“I’ll scratch film or cut it up or reassemble it or add things like saffron leaves and petals or tree bark. Right now, I’m burying film underground,” he says, explaining a video project for the Brooklyn Museum called Here the Earth Grows Gold. He places film in the soil to let it naturally degrade and then later, as he puts it, “unearths and resurrects the images.” The goal is to signify how nature transforms memory. Sanzgiri connects the subject of Here the Earth Grows Gold, Sita Valles, to the themes of buried truths, trauma, and colonization. “Valles was a freedom fighter in the liberation struggle against the Portuguese in Angola, and her family was from Goa,” explains Sanzgiri. “The Portuguese also colonized Goa for over 450 years,” he adds. Valles, a young doctor and mother, disappeared in the wake of a protest she helped organize—and “her remains are still nowhere to be found,” he says. In 2019, the government apologized for political violence linked to her death, but “the resurfacing of historical trauma pops up in moments that we cannot expect,” he says. “Freud talks about how trauma, when it resurfaces, it’s like it’s being unearthed.”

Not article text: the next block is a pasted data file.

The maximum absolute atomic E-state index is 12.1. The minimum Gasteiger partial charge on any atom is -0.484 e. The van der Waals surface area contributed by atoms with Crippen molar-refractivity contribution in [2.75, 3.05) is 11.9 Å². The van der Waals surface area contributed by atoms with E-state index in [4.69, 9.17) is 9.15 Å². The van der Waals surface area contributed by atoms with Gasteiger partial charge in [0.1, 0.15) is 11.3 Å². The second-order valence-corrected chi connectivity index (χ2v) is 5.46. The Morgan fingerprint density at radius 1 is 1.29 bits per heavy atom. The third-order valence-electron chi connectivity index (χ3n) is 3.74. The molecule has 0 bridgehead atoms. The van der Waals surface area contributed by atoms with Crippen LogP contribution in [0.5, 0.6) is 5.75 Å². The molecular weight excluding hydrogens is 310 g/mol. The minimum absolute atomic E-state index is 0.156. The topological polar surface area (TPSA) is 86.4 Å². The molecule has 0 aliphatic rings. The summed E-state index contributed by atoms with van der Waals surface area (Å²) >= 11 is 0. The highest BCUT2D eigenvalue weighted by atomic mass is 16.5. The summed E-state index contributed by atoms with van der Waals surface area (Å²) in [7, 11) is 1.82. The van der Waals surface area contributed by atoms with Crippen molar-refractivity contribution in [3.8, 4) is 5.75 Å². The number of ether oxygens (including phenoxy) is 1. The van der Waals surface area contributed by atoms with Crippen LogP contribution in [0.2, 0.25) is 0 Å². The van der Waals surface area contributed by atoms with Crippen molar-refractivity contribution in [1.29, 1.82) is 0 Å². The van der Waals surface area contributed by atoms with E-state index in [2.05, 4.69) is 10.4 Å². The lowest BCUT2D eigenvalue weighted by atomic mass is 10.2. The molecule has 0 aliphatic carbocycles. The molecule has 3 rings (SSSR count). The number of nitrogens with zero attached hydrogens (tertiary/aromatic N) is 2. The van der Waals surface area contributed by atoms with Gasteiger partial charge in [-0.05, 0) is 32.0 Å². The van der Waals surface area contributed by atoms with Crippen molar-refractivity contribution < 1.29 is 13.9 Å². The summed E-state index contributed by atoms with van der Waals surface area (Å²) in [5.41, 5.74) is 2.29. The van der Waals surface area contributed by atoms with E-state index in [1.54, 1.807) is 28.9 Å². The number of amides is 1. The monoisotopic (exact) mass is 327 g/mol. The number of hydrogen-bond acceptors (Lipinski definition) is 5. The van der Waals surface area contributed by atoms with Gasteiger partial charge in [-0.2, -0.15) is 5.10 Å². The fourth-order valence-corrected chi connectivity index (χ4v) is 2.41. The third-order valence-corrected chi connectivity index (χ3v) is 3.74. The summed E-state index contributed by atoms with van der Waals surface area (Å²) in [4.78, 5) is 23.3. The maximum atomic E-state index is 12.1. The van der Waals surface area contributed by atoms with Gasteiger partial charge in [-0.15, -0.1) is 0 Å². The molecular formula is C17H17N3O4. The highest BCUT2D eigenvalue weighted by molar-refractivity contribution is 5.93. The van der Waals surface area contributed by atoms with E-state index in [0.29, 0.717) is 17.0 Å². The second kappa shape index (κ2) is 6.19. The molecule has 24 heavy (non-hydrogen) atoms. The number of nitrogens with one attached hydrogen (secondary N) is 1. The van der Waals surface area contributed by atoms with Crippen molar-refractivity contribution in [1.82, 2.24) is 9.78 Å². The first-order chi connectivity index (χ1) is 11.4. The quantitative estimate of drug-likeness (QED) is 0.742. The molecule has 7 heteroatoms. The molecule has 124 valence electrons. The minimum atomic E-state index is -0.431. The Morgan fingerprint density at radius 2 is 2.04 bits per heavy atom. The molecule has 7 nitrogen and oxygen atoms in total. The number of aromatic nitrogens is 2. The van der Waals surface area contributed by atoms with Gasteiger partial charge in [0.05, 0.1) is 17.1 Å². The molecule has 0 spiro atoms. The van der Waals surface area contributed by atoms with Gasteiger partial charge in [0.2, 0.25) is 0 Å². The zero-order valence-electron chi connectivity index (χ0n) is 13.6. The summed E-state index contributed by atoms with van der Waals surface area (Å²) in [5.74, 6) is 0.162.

In another project, his visually and emotionally layered film Golden Jubilee, Sanzgiri used 3D scanning, often employed in resource extraction such as mining, to create a model of the inside of his ancestral home in Goa—an area devastated by mining activity for centuries. “I think about this technology that gets used for extraction and kind of turning it into a technology that gets used for preservation,” he says.
Drawn to ACT’s interdisciplinary and critical focus, Sanzgiri says his history and theory courses significantly shaped his outlook: “A lot of classes that I took were extremely critical of imperialism and various forms of racial capitalist hegemony.” And he urges current ACT students to make the most of MIT’s resources. “I remember talking to Noam Chomsky and being blown away that he let me into his office,” he says. “He’s very generous.”